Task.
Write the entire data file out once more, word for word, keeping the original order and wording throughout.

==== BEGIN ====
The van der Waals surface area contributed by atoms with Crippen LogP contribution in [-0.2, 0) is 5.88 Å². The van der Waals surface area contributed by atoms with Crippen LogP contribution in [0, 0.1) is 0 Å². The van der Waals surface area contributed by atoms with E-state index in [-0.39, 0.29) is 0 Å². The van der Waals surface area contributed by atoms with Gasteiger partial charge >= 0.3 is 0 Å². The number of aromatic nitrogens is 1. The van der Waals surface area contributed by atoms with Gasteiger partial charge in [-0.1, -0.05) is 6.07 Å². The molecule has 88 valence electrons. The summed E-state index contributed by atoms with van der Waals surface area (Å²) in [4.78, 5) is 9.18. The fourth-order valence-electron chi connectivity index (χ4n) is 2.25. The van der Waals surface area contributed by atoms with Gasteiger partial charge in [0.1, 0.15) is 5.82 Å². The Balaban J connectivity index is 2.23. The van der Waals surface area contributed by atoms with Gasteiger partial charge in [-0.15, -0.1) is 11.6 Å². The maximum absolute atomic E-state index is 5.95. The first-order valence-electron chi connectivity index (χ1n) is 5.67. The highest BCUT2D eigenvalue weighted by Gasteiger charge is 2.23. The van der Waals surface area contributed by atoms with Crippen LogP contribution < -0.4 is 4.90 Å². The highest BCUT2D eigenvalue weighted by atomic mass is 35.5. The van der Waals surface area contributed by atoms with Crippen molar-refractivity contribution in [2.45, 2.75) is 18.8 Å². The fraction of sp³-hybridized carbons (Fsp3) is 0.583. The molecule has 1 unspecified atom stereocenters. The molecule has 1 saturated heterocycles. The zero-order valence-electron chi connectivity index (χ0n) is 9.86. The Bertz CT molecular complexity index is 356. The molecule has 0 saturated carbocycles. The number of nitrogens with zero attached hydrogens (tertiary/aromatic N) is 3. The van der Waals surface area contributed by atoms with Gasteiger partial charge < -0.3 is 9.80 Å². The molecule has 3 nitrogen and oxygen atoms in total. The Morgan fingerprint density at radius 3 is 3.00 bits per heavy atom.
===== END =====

The van der Waals surface area contributed by atoms with Crippen LogP contribution in [-0.2, 0) is 5.88 Å². The van der Waals surface area contributed by atoms with Crippen LogP contribution in [0, 0.1) is 0 Å². The van der Waals surface area contributed by atoms with E-state index in [-0.39, 0.29) is 0 Å². The van der Waals surface area contributed by atoms with Gasteiger partial charge >= 0.3 is 0 Å². The number of aromatic nitrogens is 1. The van der Waals surface area contributed by atoms with Gasteiger partial charge in [-0.1, -0.05) is 6.07 Å². The molecule has 88 valence electrons. The summed E-state index contributed by atoms with van der Waals surface area (Å²) in [4.78, 5) is 9.18. The fourth-order valence-electron chi connectivity index (χ4n) is 2.25. The van der Waals surface area contributed by atoms with Gasteiger partial charge in [0.1, 0.15) is 5.82 Å². The Balaban J connectivity index is 2.23. The van der Waals surface area contributed by atoms with Gasteiger partial charge in [-0.15, -0.1) is 11.6 Å². The maximum absolute atomic E-state index is 5.95. The first-order valence-electron chi connectivity index (χ1n) is 5.67. The highest BCUT2D eigenvalue weighted by Gasteiger charge is 2.23. The van der Waals surface area contributed by atoms with Crippen LogP contribution < -0.4 is 4.90 Å². The highest BCUT2D eigenvalue weighted by atomic mass is 35.5. The van der Waals surface area contributed by atoms with Crippen molar-refractivity contribution in [2.45, 2.75) is 18.8 Å². The fraction of sp³-hybridized carbons (Fsp3) is 0.583. The molecule has 1 unspecified atom stereocenters. The molecule has 1 saturated heterocycles. The zero-order valence-electron chi connectivity index (χ0n) is 9.86. The Bertz CT molecular complexity index is 356. The molecule has 0 saturated carbocycles. The number of nitrogens with zero attached hydrogens (tertiary/aromatic N) is 3. The van der Waals surface area contributed by atoms with Gasteiger partial charge < -0.3 is 9.80 Å². The molecule has 3 nitrogen and oxygen atoms in total. The Morgan fingerprint density at radius 3 is 3.00 bits per heavy atom.